|Electron microscope image of a liposome - a circular membrane automatically formed by the simple act of dropping a fatty lipid into water. Image: NOC Corporation, 2014.|
Organic molecules in modern living cells aren't capable of doing much by themselves, but the simple act of adding lipids to water automatically forms circular fatty droplets - which function as primitive cell membranes - and the organic chemicals trapped within can react in amazing ways, automatically organizing themselves into functioning biological factories.
Dr. Pasquale Stano and a research team at the University of Roma Tre use this approach to study how life may have first emerged. In a 2014 experiment, they selected a simple assembly of 83 different molecules which produce proteins. Among these was a string of DNA programmed to synthesize a green fluorescent protein (GFP) that could be seen under a microscope.
Living cells tend to be tightly packed, dense with molecular machines; this is because such assemblies can only function (i.e. produce proteins) when their molecules are in close enough proximity to react with one another. Dilute the assemblies with water, and they can no longer function.
To artificially bring about the necessary molecular density, Dr. Stano's team added a fatty molecule called POPC to the mixture. Because it doesn't mix with water, POPC automatically forms a bubble-like enclosure called a liposome, similar in structure to a living cell membrane. Such tiny naturally-occurring formations are used widely in research into the origins of life.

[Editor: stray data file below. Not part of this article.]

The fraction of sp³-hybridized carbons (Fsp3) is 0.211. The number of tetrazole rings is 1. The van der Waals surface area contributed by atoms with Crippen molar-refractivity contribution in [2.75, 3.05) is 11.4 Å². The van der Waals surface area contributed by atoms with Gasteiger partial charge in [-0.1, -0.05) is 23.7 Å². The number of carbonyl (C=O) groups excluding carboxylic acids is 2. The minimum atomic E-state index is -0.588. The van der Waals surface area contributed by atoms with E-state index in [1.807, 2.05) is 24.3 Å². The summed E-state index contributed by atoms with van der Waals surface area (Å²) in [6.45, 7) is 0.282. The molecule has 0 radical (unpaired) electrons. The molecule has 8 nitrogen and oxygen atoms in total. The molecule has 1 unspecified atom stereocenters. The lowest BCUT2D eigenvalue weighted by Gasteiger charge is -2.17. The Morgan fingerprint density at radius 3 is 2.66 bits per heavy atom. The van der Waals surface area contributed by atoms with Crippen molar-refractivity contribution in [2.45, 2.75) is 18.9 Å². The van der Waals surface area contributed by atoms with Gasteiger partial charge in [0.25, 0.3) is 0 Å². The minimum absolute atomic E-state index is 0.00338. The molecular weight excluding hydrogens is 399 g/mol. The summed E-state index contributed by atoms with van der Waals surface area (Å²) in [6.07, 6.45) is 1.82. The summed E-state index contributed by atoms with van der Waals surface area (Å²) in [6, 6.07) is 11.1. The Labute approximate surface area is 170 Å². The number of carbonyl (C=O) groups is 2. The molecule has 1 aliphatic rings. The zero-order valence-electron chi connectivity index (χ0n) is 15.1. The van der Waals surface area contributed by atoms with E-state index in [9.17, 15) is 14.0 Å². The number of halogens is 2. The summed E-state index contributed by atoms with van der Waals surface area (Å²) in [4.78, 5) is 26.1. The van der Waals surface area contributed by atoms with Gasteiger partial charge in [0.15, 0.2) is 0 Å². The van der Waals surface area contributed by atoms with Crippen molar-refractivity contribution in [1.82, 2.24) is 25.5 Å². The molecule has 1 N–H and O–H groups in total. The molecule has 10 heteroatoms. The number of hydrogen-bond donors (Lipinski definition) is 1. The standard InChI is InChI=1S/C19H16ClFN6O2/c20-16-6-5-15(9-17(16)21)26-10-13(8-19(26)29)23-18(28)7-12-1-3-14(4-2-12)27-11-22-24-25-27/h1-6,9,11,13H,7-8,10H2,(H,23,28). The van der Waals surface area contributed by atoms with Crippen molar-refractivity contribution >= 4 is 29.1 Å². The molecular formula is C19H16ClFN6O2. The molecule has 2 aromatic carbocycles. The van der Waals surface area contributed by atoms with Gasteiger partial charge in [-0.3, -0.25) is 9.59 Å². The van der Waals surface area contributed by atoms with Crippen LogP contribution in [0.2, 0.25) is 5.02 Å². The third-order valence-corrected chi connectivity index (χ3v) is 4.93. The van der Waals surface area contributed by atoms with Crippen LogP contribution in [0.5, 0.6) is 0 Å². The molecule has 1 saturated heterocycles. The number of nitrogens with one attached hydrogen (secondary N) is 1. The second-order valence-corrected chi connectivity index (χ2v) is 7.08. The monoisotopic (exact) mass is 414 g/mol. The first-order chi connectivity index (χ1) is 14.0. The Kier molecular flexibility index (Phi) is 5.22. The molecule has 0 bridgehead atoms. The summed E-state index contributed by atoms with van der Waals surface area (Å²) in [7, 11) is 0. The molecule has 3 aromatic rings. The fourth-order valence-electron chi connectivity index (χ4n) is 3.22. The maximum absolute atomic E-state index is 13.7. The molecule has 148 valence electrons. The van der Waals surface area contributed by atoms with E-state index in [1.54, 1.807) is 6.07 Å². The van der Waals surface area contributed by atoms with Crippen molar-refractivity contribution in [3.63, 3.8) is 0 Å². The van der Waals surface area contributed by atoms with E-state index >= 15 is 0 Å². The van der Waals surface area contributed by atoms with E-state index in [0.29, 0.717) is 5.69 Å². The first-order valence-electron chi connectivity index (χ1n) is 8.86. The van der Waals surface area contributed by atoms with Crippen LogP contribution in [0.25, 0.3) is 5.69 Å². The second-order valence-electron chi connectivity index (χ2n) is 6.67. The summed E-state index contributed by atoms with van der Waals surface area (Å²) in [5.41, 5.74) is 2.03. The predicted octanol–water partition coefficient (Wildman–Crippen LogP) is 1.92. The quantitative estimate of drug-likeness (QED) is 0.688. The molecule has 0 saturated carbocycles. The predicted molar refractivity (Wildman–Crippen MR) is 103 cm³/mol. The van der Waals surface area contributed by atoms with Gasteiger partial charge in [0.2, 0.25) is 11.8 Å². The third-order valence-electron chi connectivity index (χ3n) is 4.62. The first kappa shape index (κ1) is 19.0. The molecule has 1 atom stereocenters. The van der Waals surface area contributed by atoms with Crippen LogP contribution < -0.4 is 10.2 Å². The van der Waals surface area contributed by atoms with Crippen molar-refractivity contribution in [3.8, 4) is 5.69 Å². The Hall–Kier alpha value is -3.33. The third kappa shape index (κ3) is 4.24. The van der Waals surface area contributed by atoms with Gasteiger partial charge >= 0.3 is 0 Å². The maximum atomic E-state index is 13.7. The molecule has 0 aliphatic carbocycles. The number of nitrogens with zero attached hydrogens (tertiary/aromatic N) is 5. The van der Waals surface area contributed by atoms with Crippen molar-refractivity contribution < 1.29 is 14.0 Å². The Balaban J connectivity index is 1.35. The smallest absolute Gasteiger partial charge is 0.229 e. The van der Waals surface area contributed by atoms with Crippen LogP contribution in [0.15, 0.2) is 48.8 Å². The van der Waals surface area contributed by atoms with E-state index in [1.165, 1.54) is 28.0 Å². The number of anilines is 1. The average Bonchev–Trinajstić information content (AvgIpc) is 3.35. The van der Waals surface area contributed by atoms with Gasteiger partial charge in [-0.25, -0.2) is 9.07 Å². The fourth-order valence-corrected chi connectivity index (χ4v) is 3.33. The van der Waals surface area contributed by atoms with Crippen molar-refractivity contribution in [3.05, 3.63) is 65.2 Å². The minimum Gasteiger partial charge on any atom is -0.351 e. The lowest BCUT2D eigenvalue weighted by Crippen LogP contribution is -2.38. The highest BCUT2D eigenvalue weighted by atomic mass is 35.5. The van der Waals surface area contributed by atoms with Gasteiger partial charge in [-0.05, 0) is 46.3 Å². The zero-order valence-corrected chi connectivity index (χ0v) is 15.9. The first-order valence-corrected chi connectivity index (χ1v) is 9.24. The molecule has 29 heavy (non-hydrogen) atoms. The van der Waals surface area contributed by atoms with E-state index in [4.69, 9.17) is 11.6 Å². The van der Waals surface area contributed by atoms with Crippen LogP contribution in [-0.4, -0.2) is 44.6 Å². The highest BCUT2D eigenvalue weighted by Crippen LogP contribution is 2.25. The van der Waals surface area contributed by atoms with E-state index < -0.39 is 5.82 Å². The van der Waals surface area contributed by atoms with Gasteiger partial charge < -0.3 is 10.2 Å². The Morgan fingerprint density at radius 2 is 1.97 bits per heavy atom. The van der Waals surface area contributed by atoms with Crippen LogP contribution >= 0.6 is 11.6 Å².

In Dr. Stano's experiments, some of the assembly molecules were randomly trapped within the liposomes. Among them, five out of every 1,000 liposomes contained all 83 of the molecules necessary to synthesize a protein, which they did in large amounts, until the solution began to glow green under a microscope. According to computer calculations, this is impossible. In fact, the chance of even a single liposome containing just the right combination of all 83 necessary molecules is virtually zero. The fact that they formed correctly in such great numbers to produce the target protein is indicative of an astounding possibility: that the self-assembly of molecular machines into simple cells may be an inevitable process of nature.
Source: "Chemists show life on Earth was not a fluke", October 24, 2013, The Conversation, Andrew Bissette, University of Oxford
This is an excerpt from the upcoming revised edition of The Path Book I: Origins.